Forster-Thomas Essay Coach Ben Feuer on how to answer MIT Sloan’s MBA essays

If MIT Sloan were a dog, it would be an Irish Setter … you know, that dog that sticks out its head and holds up one leg to show the man in the coonskin cap which direction to point his Winchester? That’s right, MIT Sloan is a pointer. It’s a forward-looking, forward thinking school full of high achievers focused on the promise tomorrow brings … and no, not everyone there looks like Sheldon from Big Bang Theory. MIT Sloan has a hip, diverse incoming class, and if you’re looking to join the party, you’d better glom on to these essay notes like they were the brand new Blu-Ray box set of Star Wars (Sorry, that’ll be my last MIT nerd joke).

Prepare a cover letter (up to 500 words) seeking a place in the MIT Sloan MBA Program. Describe your accomplishments and include an example of how you had an impact on a group or organization. Your letter should conform to standard business correspondence and be addressed to Mr. Rod Garcia, Director of MBA Admissions.

Here it is … the stealth essay. Many people don’t even realize that this IS an essay, but believe me, if you don’t take the cover letter seriously, you will live to regret it. You need to bring the same energy, specificity and creativity to this as you do to all your other essays.

That said, there are some quirks particular to the format. Use proper formatting and include your mailing address at the top, as well as Rod Garcia’s. And don’t forget to use a proper greeting, like ‘Dear Mr. Garcia:’, and sign-off, like ‘sincerely’.

MIT doesn’t have a traditional goals essay or a traditional why MIT essay, so if there’s anything you’re burning to say about how right MIT is for you, or how well it fits in with you life’s ambition, the first and last paragraphs of this cover letter are the place to say it. Don’t go overboard, but do make it clear why you think MIT is the right fit—and if you can’t figure out why, you probably shouldn’t be applying.

When you talk about your accomplishments, don’t go in depth; you’ll have three other essays to do that. Instead, do two broad survey paragraphs centered around periods of time—for example, covering your life during college and your career since college. But do note that MIT specifically requests a story where you had an impact on a group or organization, so devote at least one full independent paragraph to telling them that story.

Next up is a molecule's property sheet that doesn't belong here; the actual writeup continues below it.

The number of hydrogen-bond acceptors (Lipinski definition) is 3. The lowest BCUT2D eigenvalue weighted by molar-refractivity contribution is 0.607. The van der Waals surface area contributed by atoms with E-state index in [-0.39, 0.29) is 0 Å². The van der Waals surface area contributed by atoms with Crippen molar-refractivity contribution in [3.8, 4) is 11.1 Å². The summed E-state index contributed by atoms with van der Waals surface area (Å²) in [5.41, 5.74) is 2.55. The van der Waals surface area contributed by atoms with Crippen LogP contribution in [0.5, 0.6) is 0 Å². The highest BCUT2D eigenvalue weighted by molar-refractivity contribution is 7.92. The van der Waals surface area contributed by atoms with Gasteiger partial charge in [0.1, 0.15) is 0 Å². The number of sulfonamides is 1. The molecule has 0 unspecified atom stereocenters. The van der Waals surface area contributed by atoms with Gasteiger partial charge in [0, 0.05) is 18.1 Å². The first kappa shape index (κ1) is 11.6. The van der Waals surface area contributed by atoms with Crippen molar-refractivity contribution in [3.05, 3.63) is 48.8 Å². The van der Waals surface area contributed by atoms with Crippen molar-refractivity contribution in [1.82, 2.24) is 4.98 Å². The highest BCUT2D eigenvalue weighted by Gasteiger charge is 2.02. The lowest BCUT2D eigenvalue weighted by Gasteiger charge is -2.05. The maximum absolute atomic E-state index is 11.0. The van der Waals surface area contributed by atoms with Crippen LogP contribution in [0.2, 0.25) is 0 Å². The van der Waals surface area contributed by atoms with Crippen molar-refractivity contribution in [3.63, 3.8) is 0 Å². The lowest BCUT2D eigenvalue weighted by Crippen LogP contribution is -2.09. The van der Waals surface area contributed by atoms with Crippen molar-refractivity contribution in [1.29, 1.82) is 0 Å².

And remember: for this and all other MIT essays, that thanks to a flirtation with B.F. Skinner, MIT has gone behaviorist, judging you based solely on your actions. That means no takeaways, no talking about what your accomplishment taught you, at least not in a focused, dedicated paragraph.

Essay 1: Please describe a time when you went beyond what was defined, expected, established, or popular. (500 words or fewer, limited to one page)

MIT’s essays can’t be approached individually. They have to be approached as a unit, holistically. By presenting them with what amounts to a theme and variations on your leadership background, and by solely focusing on your actions and behaviors, MIT is forcing you to focus on what matters to them. So, as Primal Scream would say: don’t fight it, feel it. Bearing in mind that you are limited to the last three years, brainstorm times in your life when you struggled, times when you had something very important to accomplish but something or someone was standing in your way.

Squabbling with a difficult boss? Advising a colleague who just couldn’t get with the program? Raising funds for your school play (or casting it)? Landing a fantastic deal by pulling off a personal coup? Getting your grandmother to finally forgive your sister for marring a Kuwaiti man?

Any of these could be examples of you going beyond what was expected. The key is … how far did you have to push yourself to get to that point? How different were you after doing it than you were before you began?

Essay 2: Please describe a time when you convinced an individual or group to accept one of your ideas. (500 words or fewer, limited to one page)

When thinking about balance, it’s important to consider not just the setting, but the role you played in the setting. How many sides of yourself can you show through these three essays? Can you show yourself leading by example, cajoling and persuading, giving orders and holding people to their promises? Be diverse. Show that you can lead in different ways.

Convincing an individual or group to accept an idea is the essence of leadership. It always begins with a problem. After all, if everything was perfect, why change it around? The idea doesn’t have to be yours alone, but you must be able to talk about how you became its champion—how you were able to show everyone potential in the idea that they didn’t see before.

Essay 3: Please describe a time when you had to make a decision without having all the information you needed. (500 words or fewer, limited to one page)

At this point, the leadership fountain is probably running dry. So get some help. Talk with people who know you well—go through your resume and your shared history with them. Ask them what they remember about the time when you did this or that together. They may be able to remember things you cannot. Or, sometimes, they’ll have a perspective you never imagined possible.

Having to make a decision without all available information implies that you didn’t know the whole story when you went in—and then the OTHER shoe dropped. Often these stories involve people getting to a certain point, THINKING they’ve succeeded, and then realizing that they’d only just gotten started. Setbacks can fit well into this format, assuming you learned something from it and it ended in success, of course.

See our MIT Sloan MBA Essay Guide for more information.